During the 60s and early 70s, the duo of Ian & Sylvia were among North America’s leading singer-songwriters achieving huge commercial and critical success, creating 13 studio albums. Their folk standards, “You Were on My Mind,” credited to Fricker, was later covered in 1965 by the rock quintet, We Five and climbed the charts to become a worldwide #1 hit single; and Tyson’s classic “Four Strong Winds” was deemed by the Canadian Broadcasting Company an “essential piece of Canadian music.”

On writing “Four Strong Winds” after spending an evening with Bob Dylan, Tyson said, “Damned if I know what the four strong winds were. I wrote it in (our manager) Albert Grossman’s little apartment in New York on a rainy fall day. It was basically the first song I’d written. Thirty minutes. It came real easy. The first ones always do. It was strictly autobiographical. It was about my Greek girlfriend in Los Angeles. Now the song has become larger than life. It sounds pompous, but it has developed its own identity. Charted its own course. It’s a great machine in the key of G.”

cover album of The Lost Tapes, from Ian Tyson and Sylvia Fricker
‘The Lost Tapes” is Ian & Sylvia’s latest project.

And that it has, having been covered by everyone from Hank Snow to Judy Collins to John Denver to Neal Young, who included it on his 1978 album Comes a Time, with harmony vocals from the Nicolette Larson. Young declared it the greatest country song he had ever heard.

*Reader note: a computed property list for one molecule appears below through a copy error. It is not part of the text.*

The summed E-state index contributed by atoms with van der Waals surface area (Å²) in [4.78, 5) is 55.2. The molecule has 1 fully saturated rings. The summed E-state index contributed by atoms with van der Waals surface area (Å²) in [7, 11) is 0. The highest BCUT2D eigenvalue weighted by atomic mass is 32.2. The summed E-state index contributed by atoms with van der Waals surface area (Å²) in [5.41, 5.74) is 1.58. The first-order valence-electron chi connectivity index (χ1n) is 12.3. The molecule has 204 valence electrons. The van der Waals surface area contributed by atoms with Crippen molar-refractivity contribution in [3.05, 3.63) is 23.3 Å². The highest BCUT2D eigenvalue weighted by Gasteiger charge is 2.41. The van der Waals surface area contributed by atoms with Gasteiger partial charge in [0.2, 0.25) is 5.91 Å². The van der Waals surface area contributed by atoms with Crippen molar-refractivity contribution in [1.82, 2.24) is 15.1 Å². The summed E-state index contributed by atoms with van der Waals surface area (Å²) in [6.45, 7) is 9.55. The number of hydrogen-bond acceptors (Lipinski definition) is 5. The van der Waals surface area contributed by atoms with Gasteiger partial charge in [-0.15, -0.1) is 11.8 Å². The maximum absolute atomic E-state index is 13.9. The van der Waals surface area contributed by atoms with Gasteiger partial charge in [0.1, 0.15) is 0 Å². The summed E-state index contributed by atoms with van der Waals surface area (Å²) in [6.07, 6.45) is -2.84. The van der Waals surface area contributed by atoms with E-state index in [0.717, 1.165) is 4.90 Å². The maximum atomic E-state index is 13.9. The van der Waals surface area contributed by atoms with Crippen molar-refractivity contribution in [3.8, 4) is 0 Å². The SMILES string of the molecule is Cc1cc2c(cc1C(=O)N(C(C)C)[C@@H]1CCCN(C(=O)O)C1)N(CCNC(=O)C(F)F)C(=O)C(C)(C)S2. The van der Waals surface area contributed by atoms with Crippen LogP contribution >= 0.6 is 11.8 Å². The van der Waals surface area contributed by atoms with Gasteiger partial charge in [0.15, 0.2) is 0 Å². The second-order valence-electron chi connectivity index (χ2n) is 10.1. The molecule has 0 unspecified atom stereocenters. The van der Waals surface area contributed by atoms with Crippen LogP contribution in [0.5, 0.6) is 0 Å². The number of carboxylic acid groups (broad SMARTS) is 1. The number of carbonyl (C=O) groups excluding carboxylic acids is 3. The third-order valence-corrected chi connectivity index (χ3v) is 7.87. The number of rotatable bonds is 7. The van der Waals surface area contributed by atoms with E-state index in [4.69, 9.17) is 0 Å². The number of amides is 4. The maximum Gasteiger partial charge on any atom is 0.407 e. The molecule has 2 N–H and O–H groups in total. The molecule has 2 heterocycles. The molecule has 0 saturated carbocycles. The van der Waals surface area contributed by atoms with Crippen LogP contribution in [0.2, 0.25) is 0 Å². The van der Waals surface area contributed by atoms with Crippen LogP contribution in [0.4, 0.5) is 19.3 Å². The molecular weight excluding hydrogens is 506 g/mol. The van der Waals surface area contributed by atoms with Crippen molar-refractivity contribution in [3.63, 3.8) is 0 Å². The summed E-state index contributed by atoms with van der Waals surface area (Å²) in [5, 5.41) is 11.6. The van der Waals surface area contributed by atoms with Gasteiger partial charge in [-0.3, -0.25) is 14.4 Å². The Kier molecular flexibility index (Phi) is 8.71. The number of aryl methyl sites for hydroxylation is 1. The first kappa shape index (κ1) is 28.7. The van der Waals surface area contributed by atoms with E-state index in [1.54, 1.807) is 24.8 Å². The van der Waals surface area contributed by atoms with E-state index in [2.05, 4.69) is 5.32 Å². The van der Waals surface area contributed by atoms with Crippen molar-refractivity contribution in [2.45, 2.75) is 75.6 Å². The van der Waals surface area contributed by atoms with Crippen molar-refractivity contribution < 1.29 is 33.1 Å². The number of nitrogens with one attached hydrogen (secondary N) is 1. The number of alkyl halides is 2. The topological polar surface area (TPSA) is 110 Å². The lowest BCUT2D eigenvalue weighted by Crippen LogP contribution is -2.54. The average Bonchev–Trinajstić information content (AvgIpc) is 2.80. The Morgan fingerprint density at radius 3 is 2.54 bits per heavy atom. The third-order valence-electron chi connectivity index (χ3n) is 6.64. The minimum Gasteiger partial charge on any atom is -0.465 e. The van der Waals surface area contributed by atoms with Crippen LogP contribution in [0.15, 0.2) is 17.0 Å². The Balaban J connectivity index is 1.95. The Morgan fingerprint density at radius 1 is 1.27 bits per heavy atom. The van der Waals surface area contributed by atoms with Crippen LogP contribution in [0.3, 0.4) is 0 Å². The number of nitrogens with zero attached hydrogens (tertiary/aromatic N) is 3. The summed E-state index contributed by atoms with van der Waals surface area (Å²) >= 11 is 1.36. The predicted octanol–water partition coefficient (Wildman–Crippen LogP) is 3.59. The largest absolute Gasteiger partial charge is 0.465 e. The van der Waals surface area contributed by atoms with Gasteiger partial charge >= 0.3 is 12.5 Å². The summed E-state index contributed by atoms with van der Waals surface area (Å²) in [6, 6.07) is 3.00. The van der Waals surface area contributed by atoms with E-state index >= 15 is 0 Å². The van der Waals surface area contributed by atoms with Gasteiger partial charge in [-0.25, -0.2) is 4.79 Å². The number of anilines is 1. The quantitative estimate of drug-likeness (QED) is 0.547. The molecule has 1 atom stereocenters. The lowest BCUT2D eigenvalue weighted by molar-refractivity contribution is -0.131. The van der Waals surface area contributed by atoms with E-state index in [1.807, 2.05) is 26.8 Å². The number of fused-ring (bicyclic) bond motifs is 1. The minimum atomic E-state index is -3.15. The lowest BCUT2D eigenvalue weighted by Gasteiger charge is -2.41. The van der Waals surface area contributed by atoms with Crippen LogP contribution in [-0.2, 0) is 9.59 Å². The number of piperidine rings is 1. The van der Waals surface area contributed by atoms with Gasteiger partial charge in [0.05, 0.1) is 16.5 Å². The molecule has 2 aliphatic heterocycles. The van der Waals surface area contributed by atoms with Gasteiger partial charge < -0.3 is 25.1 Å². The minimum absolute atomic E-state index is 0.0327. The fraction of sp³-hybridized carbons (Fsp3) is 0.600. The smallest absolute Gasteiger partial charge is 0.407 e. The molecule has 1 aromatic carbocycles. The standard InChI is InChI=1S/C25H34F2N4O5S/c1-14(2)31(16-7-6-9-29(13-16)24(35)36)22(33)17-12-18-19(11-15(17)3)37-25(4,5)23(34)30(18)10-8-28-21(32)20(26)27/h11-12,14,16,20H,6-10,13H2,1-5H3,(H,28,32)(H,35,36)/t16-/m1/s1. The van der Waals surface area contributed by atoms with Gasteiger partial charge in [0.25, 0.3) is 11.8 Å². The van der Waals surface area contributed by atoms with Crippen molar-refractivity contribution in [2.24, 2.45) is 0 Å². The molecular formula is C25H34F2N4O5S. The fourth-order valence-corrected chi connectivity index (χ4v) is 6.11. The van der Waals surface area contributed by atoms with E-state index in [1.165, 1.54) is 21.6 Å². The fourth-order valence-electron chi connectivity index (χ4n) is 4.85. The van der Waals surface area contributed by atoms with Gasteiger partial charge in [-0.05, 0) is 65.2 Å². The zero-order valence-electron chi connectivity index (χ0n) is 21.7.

“Four Strong Winds” is just one of the live performances and previously unreleased tracks on the long awaited double album, Ian & Sylvia The Lost Tapes released by Ian Tyson’s longtime Canadian label, Stony Plain Records. Twenty-six tracks in all, the double album features many from Ian & Sylvia’s catalog of incredible and timeless music. Besides “Four Strong Winds,” some of the duo’s best known repertoire is included in this rich retrospective collection including “Summer Wages,” “Crazy Arms,” “Four Rode By,” “Will The Circle Be Unbroken,” “Crying Time,” “The Goodnight Loving Trail,” and the list goes on and on.  

Ian & Sylvia The Lost Tapes is a long-awaited window into the creative lives of these two significant artists. In 1975, the two divorced and amicably went their separate musical ways. Fricker continued with a successful solo career as did Tyson with his own legendary, Western influenced repertoire.

The release of Ian & Sylvia’s double album coincides with this month’s celebration of their individual inductions into the Canadian Songwriters Hall of Fame.

Listen to different renditions of “Four Strong Winds” below:

Ian & Sylvia – https://youtu.be/W–5urrdUsU

Neil Young – https://youtu.be/DP9UjLeLN5A

John Denver – https://youtu.be/T1aF4umyZOg

The Brothers Four at UCLA – https://youtu.be/WtR7mp21yeU

Judy Collins – https://youtu.be/65M4Ccwbyc0

3 thoughts on “Ian & Sylvia’s Lost Tapes”

  1. Great article. Brilliant album! Stands with the best of their studio recordings — and surpasses them in energy and immediacy.

    Uh, it’s Neil Young, not Neal.